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Poker basics: the advantages of Cash Games


Poker basics: the advantages of Cash Games

Cash games offer certain advantages that tournaments and sit-n-gos lack.

If you happen to have gotten started playing online poker by jumping into tourneys and SNGs and have never given cash games a try - do check them out, too, as you might find them more enjoyable and/or profitable.

While tournaments and sit-n-gos have become tremendously popular when it comes to online poker, cash games are favoured by many players for a variety of reasons.

For many a preference develops according playing style or personality, with the steady rhythm of cash games working for certain types while others find the ups and downs of tournament poker more to their liking. There are a few advantages to cash games, however, that tend to attract many.

By "cash games" I'm of course referring to regular full-ring, short-handed ("six-max."), or heads-up games such as you'd find ongoing in live poker rooms. These are games where you buy chips when taking a seat at the table, with the chips representing real money. That is, a $1 chip is worth exactly $1, unlike in tournament poker where you buy and play with tournament chips that usually do not represent cash value (e.g., you might pay $5 to play a tourney and start with 1,500 chips).

Come and Go as You Please

One great advantage to playing cash games - especially online - is the ability to jump into a game at any time that suits you, and leave the game whenever you please as well.

Although tournaments happen around the clock at Betfair Poker, players have to play them at scheduled times. Sit-n-go's, too, happen constantly, although even there a player wanting to join a SNG may have to wait a while for the table to fill up with entrants and the event to get started.

With cash games there is no such wait. You can start playing within seconds of buying in, getting dealt into the very next hand if you wish. Perhaps even better, you can also leave the game whenever you like, whereas in large-field multi-table tournaments you might find yourself locked into a very long session. Thus while playing tournaments often requires some time management, with cash games you can play for as long or as little as you like - even just a hand or two.

Buying Back In

A second advantage of cash games is the ability to rebuy into the game if you happen to lose your initial stack of chips. In other words, even when you "bust," you still can decide whether or not you will continue to play, whereas in tournaments and sit-n-gos when you lose your stack you also lose your seat.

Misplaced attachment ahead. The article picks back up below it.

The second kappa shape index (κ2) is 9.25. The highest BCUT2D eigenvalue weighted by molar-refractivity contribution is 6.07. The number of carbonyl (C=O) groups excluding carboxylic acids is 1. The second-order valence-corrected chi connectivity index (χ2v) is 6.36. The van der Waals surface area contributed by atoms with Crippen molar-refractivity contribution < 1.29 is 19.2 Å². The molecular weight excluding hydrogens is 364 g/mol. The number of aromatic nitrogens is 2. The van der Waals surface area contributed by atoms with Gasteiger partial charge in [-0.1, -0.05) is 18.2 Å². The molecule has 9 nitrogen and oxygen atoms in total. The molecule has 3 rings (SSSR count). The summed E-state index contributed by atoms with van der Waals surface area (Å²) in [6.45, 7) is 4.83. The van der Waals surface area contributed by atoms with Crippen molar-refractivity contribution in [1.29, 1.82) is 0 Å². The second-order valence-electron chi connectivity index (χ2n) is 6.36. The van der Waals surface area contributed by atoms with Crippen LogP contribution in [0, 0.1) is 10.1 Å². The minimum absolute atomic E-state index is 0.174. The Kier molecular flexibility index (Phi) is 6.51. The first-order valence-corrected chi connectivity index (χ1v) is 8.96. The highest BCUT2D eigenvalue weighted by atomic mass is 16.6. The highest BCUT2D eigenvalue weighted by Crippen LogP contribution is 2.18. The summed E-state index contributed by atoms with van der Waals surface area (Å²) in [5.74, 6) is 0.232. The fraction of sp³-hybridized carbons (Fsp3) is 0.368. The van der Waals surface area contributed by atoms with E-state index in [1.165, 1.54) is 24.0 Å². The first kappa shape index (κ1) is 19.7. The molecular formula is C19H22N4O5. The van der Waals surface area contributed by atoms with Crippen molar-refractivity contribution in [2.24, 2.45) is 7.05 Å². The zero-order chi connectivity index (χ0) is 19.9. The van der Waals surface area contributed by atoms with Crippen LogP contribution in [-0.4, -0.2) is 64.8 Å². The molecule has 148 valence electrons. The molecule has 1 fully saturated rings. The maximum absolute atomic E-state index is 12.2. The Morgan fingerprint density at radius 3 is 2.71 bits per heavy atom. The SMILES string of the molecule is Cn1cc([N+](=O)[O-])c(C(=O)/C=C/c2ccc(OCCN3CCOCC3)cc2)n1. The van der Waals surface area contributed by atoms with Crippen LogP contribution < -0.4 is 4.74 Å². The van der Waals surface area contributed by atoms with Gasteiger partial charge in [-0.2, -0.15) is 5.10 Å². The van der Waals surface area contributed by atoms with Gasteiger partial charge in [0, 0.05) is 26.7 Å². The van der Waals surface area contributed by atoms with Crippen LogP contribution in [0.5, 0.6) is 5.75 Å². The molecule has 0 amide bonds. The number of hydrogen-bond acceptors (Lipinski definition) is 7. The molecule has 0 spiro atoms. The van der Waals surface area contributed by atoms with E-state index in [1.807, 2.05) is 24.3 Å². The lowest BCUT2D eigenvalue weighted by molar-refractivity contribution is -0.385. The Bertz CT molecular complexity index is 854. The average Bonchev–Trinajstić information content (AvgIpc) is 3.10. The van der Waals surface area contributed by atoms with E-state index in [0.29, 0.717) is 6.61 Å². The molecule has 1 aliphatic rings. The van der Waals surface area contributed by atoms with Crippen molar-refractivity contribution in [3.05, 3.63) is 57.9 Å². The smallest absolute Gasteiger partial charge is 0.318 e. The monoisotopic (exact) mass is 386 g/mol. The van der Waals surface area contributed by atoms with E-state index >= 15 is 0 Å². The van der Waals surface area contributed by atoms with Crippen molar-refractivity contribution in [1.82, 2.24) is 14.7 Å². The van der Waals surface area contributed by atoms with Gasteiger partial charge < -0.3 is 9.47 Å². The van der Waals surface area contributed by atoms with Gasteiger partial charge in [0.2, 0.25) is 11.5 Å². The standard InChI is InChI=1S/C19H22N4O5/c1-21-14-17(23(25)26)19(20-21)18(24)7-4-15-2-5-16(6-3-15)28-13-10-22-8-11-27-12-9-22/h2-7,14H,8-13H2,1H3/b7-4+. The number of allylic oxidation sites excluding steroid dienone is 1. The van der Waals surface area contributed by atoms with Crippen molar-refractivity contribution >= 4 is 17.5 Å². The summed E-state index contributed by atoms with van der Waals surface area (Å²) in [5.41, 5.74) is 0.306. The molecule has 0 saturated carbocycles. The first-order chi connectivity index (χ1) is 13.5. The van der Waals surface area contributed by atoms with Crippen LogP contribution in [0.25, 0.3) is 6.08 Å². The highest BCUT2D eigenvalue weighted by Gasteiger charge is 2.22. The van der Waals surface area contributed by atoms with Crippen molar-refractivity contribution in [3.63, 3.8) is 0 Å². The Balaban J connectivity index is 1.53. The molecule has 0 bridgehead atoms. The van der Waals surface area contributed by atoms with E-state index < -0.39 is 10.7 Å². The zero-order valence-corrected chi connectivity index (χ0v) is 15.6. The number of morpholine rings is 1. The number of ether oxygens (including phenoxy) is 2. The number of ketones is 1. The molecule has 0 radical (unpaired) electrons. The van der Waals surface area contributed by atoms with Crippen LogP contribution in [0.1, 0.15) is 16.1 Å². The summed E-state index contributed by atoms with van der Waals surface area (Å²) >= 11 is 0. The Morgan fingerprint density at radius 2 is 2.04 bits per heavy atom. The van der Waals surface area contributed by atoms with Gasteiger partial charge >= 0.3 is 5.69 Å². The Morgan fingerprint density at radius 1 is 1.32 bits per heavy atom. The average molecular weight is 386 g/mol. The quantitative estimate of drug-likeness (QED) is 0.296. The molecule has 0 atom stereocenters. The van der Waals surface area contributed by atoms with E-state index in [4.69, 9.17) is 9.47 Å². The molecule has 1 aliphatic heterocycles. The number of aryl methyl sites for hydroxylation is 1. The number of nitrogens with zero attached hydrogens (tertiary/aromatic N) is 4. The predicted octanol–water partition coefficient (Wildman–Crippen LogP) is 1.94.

There are "rebuy" tournaments which feature a period at the start when players are allowed to buy their way back into the event after busting out. However, usually that period only lasts for the first few levels of the tournament, at which point the tournament then becomes like other "freezeout" tournaments in which you must preserve your stack in order to keep playing.

Again, unlike with cash games when you get to decide when you want to stop playing, the tournaments are such that you have to accept the fact that you'll be playing until you either bust out or win.

The Thrill of Victory

In truth, when it comes to tournaments it is inevitable that you are going to be busting out more often than winning. After all, if you enter a tournament with 100 players, 99 of them are necessarily going to see their tourneys end shy of the ultimate goal. This brings up a third advantage of cash games, which is perhaps more psychological than anything - in cash games, players get to experience the satisfaction of winning more often and more consistently than in tournaments.

Even the best tournament players only make the cash a relatively small percentage of the times they play, and make final tables or win tournaments even less. Thus more often than not, the tourney experience technically ends with a "loss," although that loss may come with a handsome consolation prize if you happen to finish deep and earn a nice cash.

Meanwhile in cash games you can win hands and receive a kind of immediate satisfaction coming in the form of the reward of winning a pot - a direct profit made right on the spot.

Of course, experienced players will point out that what really matters is the overall "ROI" (return on investment) you realise in a session or over a long term of playing, and thus you shouldn't get too wrapped up in winning or losing individual hands. Even so, for certain types of players this kind of immediate gratification is a big attraction when it comes to poker, something cash games can provide.

Finally, if you happen to have gotten started playing online poker in the cash games, do explore sit-n-gos and tournaments at some point, too, if only to see if they better suit either your playing style or personality. The same goes for the player who began by jumping into tourneys and SNGs and has never given cash games a try - do check them out, too, as you might find them more enjoyable and/or profitable.


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